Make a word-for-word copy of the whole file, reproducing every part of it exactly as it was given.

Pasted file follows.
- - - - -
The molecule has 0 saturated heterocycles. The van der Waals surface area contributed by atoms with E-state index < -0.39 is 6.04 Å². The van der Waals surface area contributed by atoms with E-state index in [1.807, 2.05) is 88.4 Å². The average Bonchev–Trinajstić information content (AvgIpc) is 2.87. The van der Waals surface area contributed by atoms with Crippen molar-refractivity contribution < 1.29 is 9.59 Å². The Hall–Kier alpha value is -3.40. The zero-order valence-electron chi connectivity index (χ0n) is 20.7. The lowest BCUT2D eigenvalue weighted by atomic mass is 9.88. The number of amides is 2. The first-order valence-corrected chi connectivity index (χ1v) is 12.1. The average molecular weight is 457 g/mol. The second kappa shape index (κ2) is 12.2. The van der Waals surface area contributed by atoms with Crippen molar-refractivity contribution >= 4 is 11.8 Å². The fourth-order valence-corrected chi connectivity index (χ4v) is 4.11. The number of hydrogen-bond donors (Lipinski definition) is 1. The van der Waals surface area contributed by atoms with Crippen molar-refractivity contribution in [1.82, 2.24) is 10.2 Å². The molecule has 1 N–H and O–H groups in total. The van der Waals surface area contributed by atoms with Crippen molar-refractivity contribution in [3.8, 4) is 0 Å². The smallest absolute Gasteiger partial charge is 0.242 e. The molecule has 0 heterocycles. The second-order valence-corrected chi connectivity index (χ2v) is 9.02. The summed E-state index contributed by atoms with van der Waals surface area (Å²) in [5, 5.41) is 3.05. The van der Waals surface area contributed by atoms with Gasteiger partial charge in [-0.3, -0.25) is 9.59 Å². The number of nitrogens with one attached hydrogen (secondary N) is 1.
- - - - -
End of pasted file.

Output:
The molecule has 0 saturated heterocycles. The van der Waals surface area contributed by atoms with E-state index < -0.39 is 6.04 Å². The van der Waals surface area contributed by atoms with E-state index in [1.807, 2.05) is 88.4 Å². The average Bonchev–Trinajstić information content (AvgIpc) is 2.87. The van der Waals surface area contributed by atoms with Crippen molar-refractivity contribution < 1.29 is 9.59 Å². The Hall–Kier alpha value is -3.40. The zero-order valence-electron chi connectivity index (χ0n) is 20.7. The lowest BCUT2D eigenvalue weighted by atomic mass is 9.88. The number of amides is 2. The first-order valence-corrected chi connectivity index (χ1v) is 12.1. The average molecular weight is 457 g/mol. The second kappa shape index (κ2) is 12.2. The van der Waals surface area contributed by atoms with Crippen molar-refractivity contribution >= 4 is 11.8 Å². The fourth-order valence-corrected chi connectivity index (χ4v) is 4.11. The number of hydrogen-bond donors (Lipinski definition) is 1. The van der Waals surface area contributed by atoms with Crippen molar-refractivity contribution in [1.82, 2.24) is 10.2 Å². The molecule has 1 N–H and O–H groups in total. The van der Waals surface area contributed by atoms with Crippen molar-refractivity contribution in [3.8, 4) is 0 Å². The smallest absolute Gasteiger partial charge is 0.242 e. The molecule has 0 heterocycles. The second-order valence-corrected chi connectivity index (χ2v) is 9.02. The summed E-state index contributed by atoms with van der Waals surface area (Å²) in [5, 5.41) is 3.05. The van der Waals surface area contributed by atoms with Gasteiger partial charge in [-0.3, -0.25) is 9.59 Å². The number of nitrogens with one attached hydrogen (secondary N) is 1.